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Old 24th January 2017, 03:36 AM   #2
Jim McDougall
Arms Historian
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Join Date: Dec 2004
Location: Route 66
Posts: 8,136

A great topic Jasper!
These VOC markings have always intrigued me, and finding these hangers/cutlasses intact seems a challenge as so many of these blades found their way into all manner of ethnographic weapons in the 'East Indies'.
This sword you have is one of the 'classic' examples I have only seen photos of, WOW!
I am curious on the year marking invariably placed on these blades below the VOC and chamber (there were 6) letter mark. As with yours the 'A' is of course for Amsterdam, with others being Middelburg; Hoorn; Enkhuizen; Delft and Rotterdam (the R below the VOC rather than above).

I am wondering just when the VOC started this convention of year marking and why. Also, is it true that these blades were almost invariably produced in Solingen and assembled in Koln for the VOC?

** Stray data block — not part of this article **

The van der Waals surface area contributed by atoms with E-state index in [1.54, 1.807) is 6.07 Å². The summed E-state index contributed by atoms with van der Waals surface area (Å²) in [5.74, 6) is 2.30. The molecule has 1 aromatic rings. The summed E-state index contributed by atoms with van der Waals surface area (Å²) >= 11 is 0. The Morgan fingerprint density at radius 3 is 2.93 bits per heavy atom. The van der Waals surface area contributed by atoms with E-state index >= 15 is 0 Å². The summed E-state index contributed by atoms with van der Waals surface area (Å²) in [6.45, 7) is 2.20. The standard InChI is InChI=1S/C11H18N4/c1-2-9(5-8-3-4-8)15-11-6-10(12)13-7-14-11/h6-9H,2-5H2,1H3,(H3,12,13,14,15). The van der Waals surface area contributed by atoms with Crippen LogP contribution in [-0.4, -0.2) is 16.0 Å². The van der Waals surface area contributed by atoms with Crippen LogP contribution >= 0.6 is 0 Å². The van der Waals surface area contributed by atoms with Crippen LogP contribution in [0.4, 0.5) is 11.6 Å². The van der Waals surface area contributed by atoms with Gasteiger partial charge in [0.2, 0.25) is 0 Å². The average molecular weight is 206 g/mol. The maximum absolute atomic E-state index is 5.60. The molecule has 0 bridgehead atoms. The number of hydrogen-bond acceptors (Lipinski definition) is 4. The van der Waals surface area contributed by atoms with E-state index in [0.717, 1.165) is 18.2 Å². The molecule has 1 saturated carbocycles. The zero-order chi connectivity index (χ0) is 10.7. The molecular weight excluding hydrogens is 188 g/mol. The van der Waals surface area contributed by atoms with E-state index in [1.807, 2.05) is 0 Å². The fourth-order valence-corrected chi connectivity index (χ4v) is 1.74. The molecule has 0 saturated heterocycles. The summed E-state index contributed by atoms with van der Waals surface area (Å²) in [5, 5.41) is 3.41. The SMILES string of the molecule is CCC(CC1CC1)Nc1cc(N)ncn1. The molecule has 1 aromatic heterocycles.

Rather than being issued to sailors and troops, I have understood these were made available for purchase.
I have seen one identical to yours with blade date 1794, the latest date I have seen...the company technically dissolved 1799 I believe.

Just reviewing notes and would be grateful for your insight re: these swords.
I join you in hoping others out there will share their VOC swords and perhaps the various remountings of these blades.

Thanks very much,
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